By Joan Akello
National Referral management has cut its oxygen spend after installing an oxygen processing plant. Oxygen is running in the wards, theatres. It is also being stored in two tanks and cylinders as buffer.
Edward Kataaha, senior hospital Engineer who supervised the project says the plant can produce up to 60 cubic meters of oxygen per hour, which is about nine of the big cylinders it has been buying.
China Sinopharm International Corporation was contracted to build the plant at US$1.08 million (Shs 2.9 billion), a big undertaking from the hospital’s 2012/2013 capital development budget of 5.02 billion.
Dr. Baterana Byarugaba ,Mulago executive director , said the cost of setting up the plant is almost equivalent to the cost of importing oxygen for about three to four years
He said the hospital would spend between Shs 700 to 800 million annually on oxygen imports.
Sinopharm subcontracted BHL, a local company to maintain the plant till 2020. Fan Ping, BHL general manager visited the plant with a technician to monitor its operation and also maintenance today.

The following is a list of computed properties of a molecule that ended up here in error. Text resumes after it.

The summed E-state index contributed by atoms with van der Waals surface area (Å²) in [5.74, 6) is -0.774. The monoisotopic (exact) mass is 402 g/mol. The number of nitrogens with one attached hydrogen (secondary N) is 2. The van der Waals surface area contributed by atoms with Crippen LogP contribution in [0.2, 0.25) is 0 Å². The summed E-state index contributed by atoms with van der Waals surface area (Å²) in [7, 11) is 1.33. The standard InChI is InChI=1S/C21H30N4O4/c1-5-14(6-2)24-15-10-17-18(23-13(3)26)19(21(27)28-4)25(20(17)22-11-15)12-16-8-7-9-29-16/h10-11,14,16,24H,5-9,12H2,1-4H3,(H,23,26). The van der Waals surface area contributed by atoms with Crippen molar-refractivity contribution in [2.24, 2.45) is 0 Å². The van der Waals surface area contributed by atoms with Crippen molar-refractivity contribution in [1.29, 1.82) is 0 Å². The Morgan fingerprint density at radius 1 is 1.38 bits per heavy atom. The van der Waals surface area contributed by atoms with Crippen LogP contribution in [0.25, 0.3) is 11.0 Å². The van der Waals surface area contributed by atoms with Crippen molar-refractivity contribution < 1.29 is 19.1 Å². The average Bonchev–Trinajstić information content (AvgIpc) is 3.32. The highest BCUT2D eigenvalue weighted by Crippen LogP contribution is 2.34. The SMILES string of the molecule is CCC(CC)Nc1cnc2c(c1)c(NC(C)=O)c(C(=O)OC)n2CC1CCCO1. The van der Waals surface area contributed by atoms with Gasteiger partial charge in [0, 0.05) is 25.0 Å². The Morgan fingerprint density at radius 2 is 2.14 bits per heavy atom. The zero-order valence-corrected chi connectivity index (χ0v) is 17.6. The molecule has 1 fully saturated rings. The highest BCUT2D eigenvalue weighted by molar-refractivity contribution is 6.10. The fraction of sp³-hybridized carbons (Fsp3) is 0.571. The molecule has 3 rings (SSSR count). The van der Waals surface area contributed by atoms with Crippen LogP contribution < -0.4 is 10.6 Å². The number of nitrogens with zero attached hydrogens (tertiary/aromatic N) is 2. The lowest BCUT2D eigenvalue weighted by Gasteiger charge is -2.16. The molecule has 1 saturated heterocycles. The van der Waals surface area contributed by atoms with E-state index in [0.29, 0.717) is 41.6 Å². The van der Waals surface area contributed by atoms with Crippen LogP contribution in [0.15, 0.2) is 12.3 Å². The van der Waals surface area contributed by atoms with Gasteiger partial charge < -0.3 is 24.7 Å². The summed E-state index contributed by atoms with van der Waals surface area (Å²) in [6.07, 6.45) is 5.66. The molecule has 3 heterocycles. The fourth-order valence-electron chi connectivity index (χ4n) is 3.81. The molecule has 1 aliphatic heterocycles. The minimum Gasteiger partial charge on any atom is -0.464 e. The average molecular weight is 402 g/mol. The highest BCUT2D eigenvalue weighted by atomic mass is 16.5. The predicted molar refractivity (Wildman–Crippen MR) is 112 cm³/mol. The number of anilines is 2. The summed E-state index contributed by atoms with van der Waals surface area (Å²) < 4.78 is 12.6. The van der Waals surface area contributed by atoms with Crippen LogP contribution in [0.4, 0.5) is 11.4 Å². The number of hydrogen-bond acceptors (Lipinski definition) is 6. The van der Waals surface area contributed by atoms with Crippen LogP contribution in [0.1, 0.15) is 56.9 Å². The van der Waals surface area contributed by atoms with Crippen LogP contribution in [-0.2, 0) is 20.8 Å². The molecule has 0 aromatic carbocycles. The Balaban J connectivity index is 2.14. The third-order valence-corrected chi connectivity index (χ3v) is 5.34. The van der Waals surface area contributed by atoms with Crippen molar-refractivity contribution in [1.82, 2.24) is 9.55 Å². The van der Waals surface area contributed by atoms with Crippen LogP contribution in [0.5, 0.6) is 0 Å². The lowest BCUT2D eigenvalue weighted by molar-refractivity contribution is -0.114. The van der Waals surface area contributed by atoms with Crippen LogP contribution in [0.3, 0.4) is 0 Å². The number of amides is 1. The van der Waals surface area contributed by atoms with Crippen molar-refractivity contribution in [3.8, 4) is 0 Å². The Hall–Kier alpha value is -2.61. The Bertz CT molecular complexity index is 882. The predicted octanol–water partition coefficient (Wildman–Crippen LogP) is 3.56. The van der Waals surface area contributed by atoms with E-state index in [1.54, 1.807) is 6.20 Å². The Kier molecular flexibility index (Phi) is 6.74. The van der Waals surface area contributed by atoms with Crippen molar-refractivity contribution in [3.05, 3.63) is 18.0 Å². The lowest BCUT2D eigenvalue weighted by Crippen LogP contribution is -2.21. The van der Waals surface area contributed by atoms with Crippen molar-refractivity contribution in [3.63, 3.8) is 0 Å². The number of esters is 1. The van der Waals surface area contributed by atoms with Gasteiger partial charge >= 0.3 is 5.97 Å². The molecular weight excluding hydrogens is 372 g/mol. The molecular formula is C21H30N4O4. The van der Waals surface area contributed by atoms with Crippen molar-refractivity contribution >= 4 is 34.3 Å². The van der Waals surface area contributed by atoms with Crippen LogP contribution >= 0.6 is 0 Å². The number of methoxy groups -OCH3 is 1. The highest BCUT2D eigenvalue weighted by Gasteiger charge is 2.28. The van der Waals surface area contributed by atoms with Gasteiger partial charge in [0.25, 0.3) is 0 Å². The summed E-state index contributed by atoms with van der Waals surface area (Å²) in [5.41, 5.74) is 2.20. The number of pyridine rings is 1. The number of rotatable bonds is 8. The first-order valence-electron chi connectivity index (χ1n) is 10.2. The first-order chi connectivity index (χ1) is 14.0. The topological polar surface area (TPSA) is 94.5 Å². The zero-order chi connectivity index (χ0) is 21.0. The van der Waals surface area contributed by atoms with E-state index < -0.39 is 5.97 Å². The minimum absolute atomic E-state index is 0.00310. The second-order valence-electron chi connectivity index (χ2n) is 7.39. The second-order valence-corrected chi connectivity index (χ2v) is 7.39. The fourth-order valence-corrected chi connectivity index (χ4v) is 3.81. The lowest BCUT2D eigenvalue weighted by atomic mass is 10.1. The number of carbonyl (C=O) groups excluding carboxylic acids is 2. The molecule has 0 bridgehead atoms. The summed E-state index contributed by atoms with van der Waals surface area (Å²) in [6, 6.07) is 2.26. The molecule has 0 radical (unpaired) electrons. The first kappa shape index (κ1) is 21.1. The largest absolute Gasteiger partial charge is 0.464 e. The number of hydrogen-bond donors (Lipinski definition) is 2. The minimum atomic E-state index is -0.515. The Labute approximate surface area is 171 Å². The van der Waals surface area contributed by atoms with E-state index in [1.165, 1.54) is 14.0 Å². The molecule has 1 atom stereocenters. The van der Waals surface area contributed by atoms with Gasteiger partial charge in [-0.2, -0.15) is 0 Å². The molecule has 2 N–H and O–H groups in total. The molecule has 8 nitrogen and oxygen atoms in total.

He told the Independent that the plant is operating according to the plan and producing more oxygen than the hospital consumes on a daily basis.
The oxygen flow is between 2 to 3 litres per minute for in-patient rooms and 10 litres per minute for anesthesia and respirator machines.
The hospital in the past was using a rental oxygen tank from British Oxygen Company, Kenya (BOC) and cylinders for back up. The tank is refilled after two weeks.
With this tank, the hospital was restricted by distance; about 25 metres to the medical building, 50 metre distance to public buildings and the supply chain of the cylinders from delivery, transport to the wards and application all were likely avenues for delays.
The air we breathe contains approximately 21% oxygen, 78 % nitrogen and 1% other gases. In the plant, compressed room air passes through a regenerative, absorbent material, the molecular sieve that separates the oxygen from the nitrogen, a process called PSA. The result is a flow of high- purity European Pharmacopeia (EP) and US (USP) standard oxygen for clinical applications.
The PSA process uses air only as raw material, and electricity to pump the air through the filters. The process removes approximately one third of oxygen from air.
However, load shedding which is characteristic of Uganda’s energy sector might frustrate the plant’s efficiency. Each PSA generator uses between 70 to 80 KW and together consume about 150 KW.
The plant was expected to be commissioned last November. Enock Kusasira, Mulago Public relations officer says a new date has not been set.